·       increasing the production of platelets

·       promoting the ability of platelets to aggregate when there is blood leakage

·       decreasing capillary permeability

·       contracting peripheral blood vessels

·       inhibiting autoimmune attack against platelets

These effects should be expected to be observed within a few days of administering the herbs.  In most of the Chinese medical reports, improvement in symptoms (such as spontaneous bleeding and petechia) were observed within about 10 days.  Changes in bone-marrow functions and autoimmune processes may require somewhat longer therapy, at least several weeks (typically one to three months treatment time), with increasing effect in responsive patients.  The reported changes include higher platelet counts and lower IgG levels.   Three groups of active constituents are known to have some hemostatic effects and may influence autoimmune processes:

·       anthraquinones, found in rubia and rumex and also an ingredient of rhubarb root (which has hemostatic effects, but is not included in the ITP formulas)

·       flavonoids, found in eclipta and agrimony, and also in scute (used to inhibit bleeding but rarely in the ITP formulas)

·       alkaloids, found in lotus (all plant parts), eclipta, and san-chi

The role of essential oils (which usually dilate vessels; some might increase bleeding), triterpenes, and saponins found in several of the herbs remains unknown.  One of the most frequently-used herbs in the formulas, raw rehmannia, contains iridoid glycosides that have hemostatic effects (see: Rehmannia).  The same active constituents are found in gardenia, which is mentioned in a few of the ITP treatments, as well as in scrophularia and cornus (only rarely mentioned in the ITP formulas).

Table 5: Hemostatic Herbs Used for ITP.

All of the herbs listed here are reported to shorten bleeding time in laboratory testing. 

Common Name

Botanical Name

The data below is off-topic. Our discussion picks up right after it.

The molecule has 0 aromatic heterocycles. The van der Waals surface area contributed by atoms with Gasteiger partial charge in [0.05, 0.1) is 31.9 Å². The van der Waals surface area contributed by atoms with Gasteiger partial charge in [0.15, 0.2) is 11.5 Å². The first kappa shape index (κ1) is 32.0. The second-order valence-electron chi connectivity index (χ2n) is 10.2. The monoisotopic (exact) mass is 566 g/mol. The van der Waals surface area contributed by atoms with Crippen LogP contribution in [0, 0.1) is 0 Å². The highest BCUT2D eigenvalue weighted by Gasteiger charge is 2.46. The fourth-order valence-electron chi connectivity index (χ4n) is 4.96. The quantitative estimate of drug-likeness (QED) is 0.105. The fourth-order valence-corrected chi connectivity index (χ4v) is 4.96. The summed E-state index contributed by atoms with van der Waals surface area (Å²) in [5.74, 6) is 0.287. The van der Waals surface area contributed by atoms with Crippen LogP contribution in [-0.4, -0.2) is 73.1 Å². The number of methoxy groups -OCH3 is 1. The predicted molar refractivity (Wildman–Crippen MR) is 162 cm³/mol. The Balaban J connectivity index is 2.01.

Active Constituents


Agrimony xianhecao

Agrimonia pilosa;

agrimonin (essential oil); agriminolide (flavonoid)

Agrimonin has been developed into a hemostatic drug in China, but pharmacology studies give conflicting results.  The clinical effectiveness is not confirmed.

Biota tops

Biota orientalis

essential oils: juniperic acid, thujone

Biota leaves are frequently used (applied topically and taken internally) to treat alopecia, which is thought to involve an autoimmune disorder.

Eclipta hanliancao

Eclipta prostrata

(ecliptine, wedelolactone)

Though classified as a yin tonic, it is often used to control bleeding.  The flavonoids may reduce capillary permeability.


Imperata cylindrica

triterpenes: simiarenol, fernenol

The triterpenes reduce inflammation; there may be flavonoids in the flower that reduce capillary permeability.

Lotus node

Nelumbo nucifera

alkaloids: nuciferine, liriodenine

The alkaloids shorten bleeding time.


Rubia cordifolia

alizarin, purpurin


The herb extract dilates vessels and shortens bleeding time.

(yangdi; suanmo)

Rumex spp.

anthraquinones: emodin

Although not frequently mentioned in the Chinese literature, the rumex plants are recommended for bleeding in association with blood stasis.


Panax notoginseng


This is the key ingredient in the popular hemostatic remedy Yunnan Baiyao.


Sanguisorba officinalis

saponins: sanguisorbin

Sanguisorba is especially used in cases of rectal bleeding.

In development of herbal formulas for ITP, there may be some influence of what has been called the “doctrine of signatures” in selecting some of the herbs.  The hallmark of the disease, as seen from the traditional viewpoint without laboratory tests, is the petechia with a red to purple color.  Several of the herbs recommended for the treatments also have a red to purple color.  Examples are the purple-colored (zi) lithospermum (zicao) and perilla stem (zisugeng), the cinnabar-colored (dan) salvia (danshen) and moutan (mudanpi), and the red-colored (chi or hong) herbs red peony (chishao) and carthamus (honghua).  The herb jujube used in the treatments may have been the red one (hongzao), rather than the more common black one (dazao), though the variety was not clearly specified in the literature.  Similarly, there is the blood-colored millettia (jixueteng; xue = blood), and the reddish herbs which are noted for their color in their botanical names (Sanguisorba; sangui = blood; Rubia; rubi = red).  Isatis leaf, used in some formulas, is the source of the purple dye indigo. The yin-tonic lycium fruit, which is used in some formulas, is a bright-red colored fruit, while the astringent cornus fruit has a purplish color.  It is not clear to what extent the red to purple color of the herbs has influenced their selection for treatment of ITP by modern practitioners, but the color of herbs is known to have been a factor in the early development of the Chinese herbal medical system.